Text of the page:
Holbrook: Teen forced to wait for ambulance nearly TWO hours after breaking leg

HOLBROOK/SHOTLEY: An outraged dad has today said he is “appalled” his 13-year-old son had to wait nearly two hours for an ambulance after breaking both bones in his lower leg.

Greg Symes was left lying on the school field at Holbrook High through heavy downpours last Thursday after hearing a loud “crunch” as he played football during the lunch break.

The teenager said he felt an “agonising” pain in his lower leg.

Dad John Symes, of Baker Road, Shotley Gate, said his son was left “screaming in agony” for around an hour and 45 minutes.

But an ambulance spokeswoman said due to confusion over the severity of the injury during the initial call, the incident was downgraded to a non-emergency.

She said as soon as the trust’s clinical support desk called back and was made aware of the true situation they upgraded the call to an emergency.

“I was appalled,” Mr Symes said last night, after bringing his son home from Ipswich Hospital. “He was lying on the pitch on a cold day, in the rain.

Most Read

“His teachers were great, they did what they could but they didn’t want to risk moving him for fear of causing more damage. They can’t expect lay people to diagnose something like that.

“He was screaming out in pain. As soon as I got there he told me he had broken his leg – he heard it go.”

Greg, a keen footballer and cricketer, had an operation to reset his bones before being allowed home.

The Holbrook student is in plaster from his ankle to his hip for the next 13 weeks while he recovers. He has been told he will miss the coming football season but vowed to make a full recovery.

“I could be better,” said Greg. “It was agony, I just remember going to try and pull the ball back and I heard a massive crunch and just fell to the floor.

“Straight away I knew I had broken my leg, it was absolute agony.

“They all kept telling me the ambulance would be five minutes so I was trying to count down the time but it just seemed to be endless.”

Mr Symes said he has nothing but praise for the excellent work of doctors at Ipswich Hospital.

“Once we got to the hospital it was five star,” he added. “They were superb, both at paediatric A&E and on Bergholt Ward.

“They were 100 per cent, not a fault anywhere, they got him x-rayed and treated really quickly.”

A Holbrook High spokesman told the Star at the time: “Before the ambulance crews arrived everyone did as best they could, carrying out first aid and helping the child.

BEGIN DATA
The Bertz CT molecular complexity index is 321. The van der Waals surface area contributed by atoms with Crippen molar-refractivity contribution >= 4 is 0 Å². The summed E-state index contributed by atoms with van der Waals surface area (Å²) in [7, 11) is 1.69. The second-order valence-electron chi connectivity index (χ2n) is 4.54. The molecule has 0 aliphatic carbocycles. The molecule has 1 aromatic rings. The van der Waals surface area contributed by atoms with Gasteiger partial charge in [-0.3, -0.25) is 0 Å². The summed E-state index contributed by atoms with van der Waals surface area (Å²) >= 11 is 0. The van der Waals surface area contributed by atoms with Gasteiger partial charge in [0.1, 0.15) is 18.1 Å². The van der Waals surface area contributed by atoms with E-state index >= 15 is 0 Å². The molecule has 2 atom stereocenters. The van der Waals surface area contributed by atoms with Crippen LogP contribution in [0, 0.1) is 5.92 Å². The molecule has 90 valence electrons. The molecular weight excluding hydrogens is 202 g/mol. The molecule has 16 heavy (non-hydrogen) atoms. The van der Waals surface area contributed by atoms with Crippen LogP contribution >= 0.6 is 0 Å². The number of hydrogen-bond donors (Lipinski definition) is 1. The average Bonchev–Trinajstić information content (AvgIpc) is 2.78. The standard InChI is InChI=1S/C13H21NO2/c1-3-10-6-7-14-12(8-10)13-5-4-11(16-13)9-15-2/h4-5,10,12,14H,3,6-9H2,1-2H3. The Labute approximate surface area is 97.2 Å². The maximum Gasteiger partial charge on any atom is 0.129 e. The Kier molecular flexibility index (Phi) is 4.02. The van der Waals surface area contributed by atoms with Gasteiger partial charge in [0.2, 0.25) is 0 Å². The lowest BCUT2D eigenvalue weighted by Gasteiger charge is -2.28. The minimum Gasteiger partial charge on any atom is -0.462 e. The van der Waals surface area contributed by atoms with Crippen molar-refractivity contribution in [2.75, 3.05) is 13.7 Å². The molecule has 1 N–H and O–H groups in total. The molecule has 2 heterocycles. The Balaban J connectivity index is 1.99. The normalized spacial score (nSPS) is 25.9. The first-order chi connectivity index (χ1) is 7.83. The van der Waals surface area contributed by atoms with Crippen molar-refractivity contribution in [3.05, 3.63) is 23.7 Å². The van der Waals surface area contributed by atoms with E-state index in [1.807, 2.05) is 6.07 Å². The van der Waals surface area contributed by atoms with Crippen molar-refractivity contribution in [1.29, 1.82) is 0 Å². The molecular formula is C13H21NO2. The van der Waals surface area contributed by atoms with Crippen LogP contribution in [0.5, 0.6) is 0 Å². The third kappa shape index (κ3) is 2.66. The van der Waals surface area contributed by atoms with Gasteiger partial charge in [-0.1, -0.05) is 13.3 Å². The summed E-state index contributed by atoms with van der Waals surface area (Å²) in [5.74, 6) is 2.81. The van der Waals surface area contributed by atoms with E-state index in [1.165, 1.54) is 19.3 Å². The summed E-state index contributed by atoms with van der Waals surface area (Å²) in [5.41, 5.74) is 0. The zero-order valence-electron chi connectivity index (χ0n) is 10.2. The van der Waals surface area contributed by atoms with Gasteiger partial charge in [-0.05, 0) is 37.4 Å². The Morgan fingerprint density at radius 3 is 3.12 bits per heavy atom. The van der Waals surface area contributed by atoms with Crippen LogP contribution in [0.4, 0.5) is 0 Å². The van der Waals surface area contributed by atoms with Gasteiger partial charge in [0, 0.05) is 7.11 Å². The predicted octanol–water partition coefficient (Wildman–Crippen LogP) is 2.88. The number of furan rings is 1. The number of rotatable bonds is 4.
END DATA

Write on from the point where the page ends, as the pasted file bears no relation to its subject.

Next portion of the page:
“When the crews arrived they acted very professionally.”

An East of England Ambulance Service spokeswoman said their logs reveal the first call was received at 1.31pm and the ambulance arrived at 3.10pm.

She accepted the trust failed to meet the non-emergency one hour target but said the crew were immediately dispatched as soon as the call was upgraded to an emergency call.

“The information given by the initial caller at the school – that a boy had hurt his ankle but it looked perfectly normal – indicated a non-emergency incident subject to a national guideline of an hour response time,” said the spokeswoman. “Calls are prioritised in this way, similar to A&E departments, to ensure emergency life threatened patients take precedence.

“We attempted to call back the mobile number given by the caller to get more information from someone with the patient but twice could not get through so this stayed as a non-emergency incident.

“We called a third time to do a check on the patient because of the delay to the hour response time due to other life threatening incidents and this time were given information from someone with him indicating an emergency so an ambulance was immediately dispatched. Any issues regarding our service can be addressed to our Patient Advice and Liaison Service at pals@eastamb.nhs.uk.”

n Tell us your experiences of the ambulance service. Write to health reporter Lizzie Parry at Ipswich Star, 30 Lower Brook Street, Ipswich, IP4 1AN or you can send an e-mail to lizzie.parry@archant.co.uk

Become a Supporter

This newspaper has been a central part of community life for many years. Our industry faces testing times, which is why we're asking for your support. Every contribution will help us continue to produce local journalism that makes a measurable difference to our community.

Become a Supporter